Holiday shopping season is upon us, and criminals have begun their annual flood of cyber-scams intended to steal from people seeking to enjoy the holidays. I recommend that everyone be aware of the following scams and some simple ways to reduce the risk of falling prey:
1. Phony e-greeting cards – Malware can easily be hidden in attachments, and links to retrieve cards can also direct users to phishing sites or to malware-distributing sites. As a matter of policy, I don’t open e-greeting cards, and I recommend that you follow a similar approach.
2. Phony stores – The fact that a store appears in a Google GOOG -0.2% search, or that a price comparison engine lists it as offering the lowest price for a particular item, does not mean that the store – or the price – is legitimate. Criminals solicit victims by creating phony offerings with attractive prices so as to be “found” by search engines and people looking for deals. As the old adage goes, if a price is too good to be true it probably is. Also, exercise caution when dealing with any store about which you have never heard before, and about which you cannot find information online. Don’t rely on positive reviews – criminals can create phony recommendations very easily; impartial information and negative comments are often a lot more revealing.
3. Anyone can advertise – even crooks – Just because a company is advertising on a legitimate website does not mean that it itself is legitimate – so exercise caution when clicking on ads for offerings from vendors about which you have never heard, and about which little information appears online.
4. Fake delivery-related emails – During holiday season most Americans will receive items shipped by UPS, FedEx FDX -0.83%, DHL, and/or the US Postal Service, so criminals often send out emails impersonating correspondence from these services. Malware may be attached, or links in the email may direct a user to a rogue website that impersonates the shipping company’s real site. If you have questions about a delivery go to the carrier’s website; don’t click on links in an email or open attachments.
5. Fake store emails – Criminals send out emails that appear to be from Amazon, ebay, WalMart, and other major online retail outlets, but which spread malware or direct would-be shoppers to phishing sites. If you receive notification of some “great deal” via email, or have questions about an order, go to the vendor’s website; do not click links in an email or open attachments.
6. Charity scams – The holidays are a time for giving, and criminals want to be the beneficiaries of your generosity. All sorts of charity scams abound this time of year – before you give to a charity that is soliciting your hard-earned money, confirm its worthiness with the Better Business Bureau, Charity Navigator, or another legitimate charity search engine. Also, when making a donation, always initiate contact with the charity via its website/listed phone number/physical address; never give payment, or send payment details, to someone who contacts you claiming to represent the charity.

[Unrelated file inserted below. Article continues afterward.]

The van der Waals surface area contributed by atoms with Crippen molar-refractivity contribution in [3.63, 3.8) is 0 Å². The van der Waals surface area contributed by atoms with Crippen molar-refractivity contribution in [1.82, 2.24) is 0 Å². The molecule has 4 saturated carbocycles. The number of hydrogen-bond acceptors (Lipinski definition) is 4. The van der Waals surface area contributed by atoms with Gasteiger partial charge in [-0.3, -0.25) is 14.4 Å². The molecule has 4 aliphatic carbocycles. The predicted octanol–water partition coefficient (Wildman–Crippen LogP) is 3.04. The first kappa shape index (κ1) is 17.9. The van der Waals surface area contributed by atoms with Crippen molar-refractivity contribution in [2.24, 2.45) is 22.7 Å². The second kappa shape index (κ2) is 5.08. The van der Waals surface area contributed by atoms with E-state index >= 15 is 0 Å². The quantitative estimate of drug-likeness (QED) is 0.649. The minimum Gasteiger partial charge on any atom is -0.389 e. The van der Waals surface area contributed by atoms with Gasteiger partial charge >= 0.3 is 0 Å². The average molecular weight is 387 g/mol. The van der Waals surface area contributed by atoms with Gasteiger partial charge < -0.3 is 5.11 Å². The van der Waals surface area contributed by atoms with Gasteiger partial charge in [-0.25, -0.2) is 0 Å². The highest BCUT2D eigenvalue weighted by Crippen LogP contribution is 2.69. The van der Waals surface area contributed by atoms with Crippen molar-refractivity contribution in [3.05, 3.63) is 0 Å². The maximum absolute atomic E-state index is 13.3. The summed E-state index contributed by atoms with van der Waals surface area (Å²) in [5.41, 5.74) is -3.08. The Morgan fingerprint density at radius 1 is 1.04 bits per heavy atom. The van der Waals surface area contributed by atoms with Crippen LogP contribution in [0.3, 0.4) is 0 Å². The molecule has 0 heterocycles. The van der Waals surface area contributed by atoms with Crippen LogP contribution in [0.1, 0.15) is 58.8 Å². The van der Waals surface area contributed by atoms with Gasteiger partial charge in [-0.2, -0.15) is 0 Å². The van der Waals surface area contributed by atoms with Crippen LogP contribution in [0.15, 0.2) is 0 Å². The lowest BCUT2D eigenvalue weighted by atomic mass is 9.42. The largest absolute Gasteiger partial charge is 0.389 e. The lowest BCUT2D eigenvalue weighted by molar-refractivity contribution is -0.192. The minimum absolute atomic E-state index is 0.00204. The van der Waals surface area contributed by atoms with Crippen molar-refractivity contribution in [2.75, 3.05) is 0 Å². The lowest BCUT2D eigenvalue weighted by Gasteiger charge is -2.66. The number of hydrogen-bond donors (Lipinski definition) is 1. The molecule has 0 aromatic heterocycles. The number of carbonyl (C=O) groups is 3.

7. Gift card scams – Criminals are quite happy to sell you phony gift cards, or cards purchased using a stolen credit card. If you plan to buy gift cards you are best off purchasing them directly from the vendor. The few dollars more that it might cost versus purchasing on the secondary market (e.g., through an exchange or on ebay) are insurance that your cards are the real thing. Even if a site offers a money back guarantee — do you really want recipients of your gifts calling you when their cards don’t work?
8. Credit card scams – Many Americans rely on credit cards to do holiday shopping, so criminals routinely create fake credit card offers this time of year. Credit card applications should always be done by entering the URL of the issuing bank, not by clicking links that appear in blogs or other online forums discussing credit card offers or related deals.
9. Email/Texting/Phone scams – If anyone emails/texts/calls you, claims to be a party with whom you have done business, and asks you for personal information, before providing the data initiate a different channel of communication that ensures the party is who he claims to be. For example, if a credit card company calls to tell you about an issue with your card, don’t discuss the account on that call, instead call back using the number that is printed on the back of the relevant credit card.
10. Social media post scams – Exercise caution when clicking on links found on social media. Many a time has someone fallen prey to a scam that commenced with his clicking a nefarious link found in a trustworthy friend’s social media post – only to find out later that the friend’s account had been hacked.
11. Free software scams – Holiday apps, screen savers, and other “fun and free” software may be Trojan horses containing malware. Download only from legitimate parties, exercise caution, and ask yourself – why is someone giving me something for nothing?